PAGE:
J.F.: The focus is way too narrow, but it’s what we’ve got going on now so we have to support it. I had a sit-down interview with [EPA Administrator] Lisa Jackson for Gasland 2 about a month ago. I said, “EPA’s stated policy is to come in and enforce where the state’s enforcement is inadequate. I can give you dozens of examples of where that’s not happening. Will you work with us directly so we can bring you these cases you may not be aware of and develop a system to do that?” And she said ‘yes,’ so we’re now in a partnership, and we have to hold them to that
The EPA has not been blameless in this. In 2004, the EPA study on groundwater fracking showed that the contamination was there, showed that the material was toxic, and then the conclusion somehow was that it wasn’t a risk. This is insane. It’s an Orwellian conclusion that makes no sense. Lo and behold, five of the seven members of the peer review panel were working for the gas industry—they had direct financial conflicts of interest.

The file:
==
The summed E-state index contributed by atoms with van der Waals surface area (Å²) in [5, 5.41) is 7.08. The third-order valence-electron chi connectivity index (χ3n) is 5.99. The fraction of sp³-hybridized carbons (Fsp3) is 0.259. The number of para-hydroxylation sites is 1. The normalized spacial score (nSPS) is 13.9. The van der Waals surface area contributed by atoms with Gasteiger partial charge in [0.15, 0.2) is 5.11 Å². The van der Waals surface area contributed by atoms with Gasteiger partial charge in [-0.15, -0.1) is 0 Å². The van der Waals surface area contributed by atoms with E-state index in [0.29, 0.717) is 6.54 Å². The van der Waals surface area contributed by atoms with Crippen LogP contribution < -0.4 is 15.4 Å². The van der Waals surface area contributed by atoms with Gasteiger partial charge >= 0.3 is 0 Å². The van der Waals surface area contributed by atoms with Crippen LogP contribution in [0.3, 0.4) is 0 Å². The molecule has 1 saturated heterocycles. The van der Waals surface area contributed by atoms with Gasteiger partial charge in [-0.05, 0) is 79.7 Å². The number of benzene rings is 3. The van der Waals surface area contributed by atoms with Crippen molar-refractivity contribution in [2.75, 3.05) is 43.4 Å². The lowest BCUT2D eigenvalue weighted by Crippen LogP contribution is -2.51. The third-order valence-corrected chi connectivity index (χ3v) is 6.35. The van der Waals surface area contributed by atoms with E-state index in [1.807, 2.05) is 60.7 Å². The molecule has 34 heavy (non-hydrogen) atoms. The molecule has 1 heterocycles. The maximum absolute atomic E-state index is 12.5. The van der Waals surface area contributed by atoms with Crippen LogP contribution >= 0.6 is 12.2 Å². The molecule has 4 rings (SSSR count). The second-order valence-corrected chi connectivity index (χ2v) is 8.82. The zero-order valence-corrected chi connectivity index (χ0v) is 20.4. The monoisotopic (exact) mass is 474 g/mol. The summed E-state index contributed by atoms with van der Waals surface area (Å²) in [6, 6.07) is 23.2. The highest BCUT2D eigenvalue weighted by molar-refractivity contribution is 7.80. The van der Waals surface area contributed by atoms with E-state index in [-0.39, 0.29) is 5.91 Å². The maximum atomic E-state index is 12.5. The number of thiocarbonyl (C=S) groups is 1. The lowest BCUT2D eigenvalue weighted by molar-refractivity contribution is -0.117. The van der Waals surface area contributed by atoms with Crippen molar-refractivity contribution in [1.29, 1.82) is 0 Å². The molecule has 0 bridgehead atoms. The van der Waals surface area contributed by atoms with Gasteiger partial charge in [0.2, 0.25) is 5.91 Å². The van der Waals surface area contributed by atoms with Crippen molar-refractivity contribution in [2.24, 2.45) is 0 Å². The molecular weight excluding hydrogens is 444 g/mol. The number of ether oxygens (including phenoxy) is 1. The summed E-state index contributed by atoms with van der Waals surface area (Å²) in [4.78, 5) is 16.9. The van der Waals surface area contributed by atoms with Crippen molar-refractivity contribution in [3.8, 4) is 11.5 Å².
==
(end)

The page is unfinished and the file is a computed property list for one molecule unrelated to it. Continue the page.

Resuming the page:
E: If it’s true that fracking is actually worse for the planet in terms of greenhouse gases, do you think some of the established environmentalists and academics who have been saying that natural gas is a “bridge fuel” will change their minds?
J.F.: Those positions are changing. The Big Greens are realizing there’s a disconnect between their positions on natural gas and what’s happening on the ground, and they have to address it. They’re fighting coal, and that’s good, but the answer is, what are you going to point to [instead]? And the answer can’t be, “We’re gonna frack America.” The difference is that nobody really understood what horizontal slick water hydrofracking really was until recently. This is a new development. In the old way of getting natural gas, you just tap a natural gas pocket and it comes out. You don’t have to use millions of gallons of water and thousands of gallons of toxic chemicals per well. You don’t have this incredibly high pressure which is destroying this underground geology
I think through the film Gasland and through what the citizens are saying across America, I think they’re starting to understand how dire the situation is.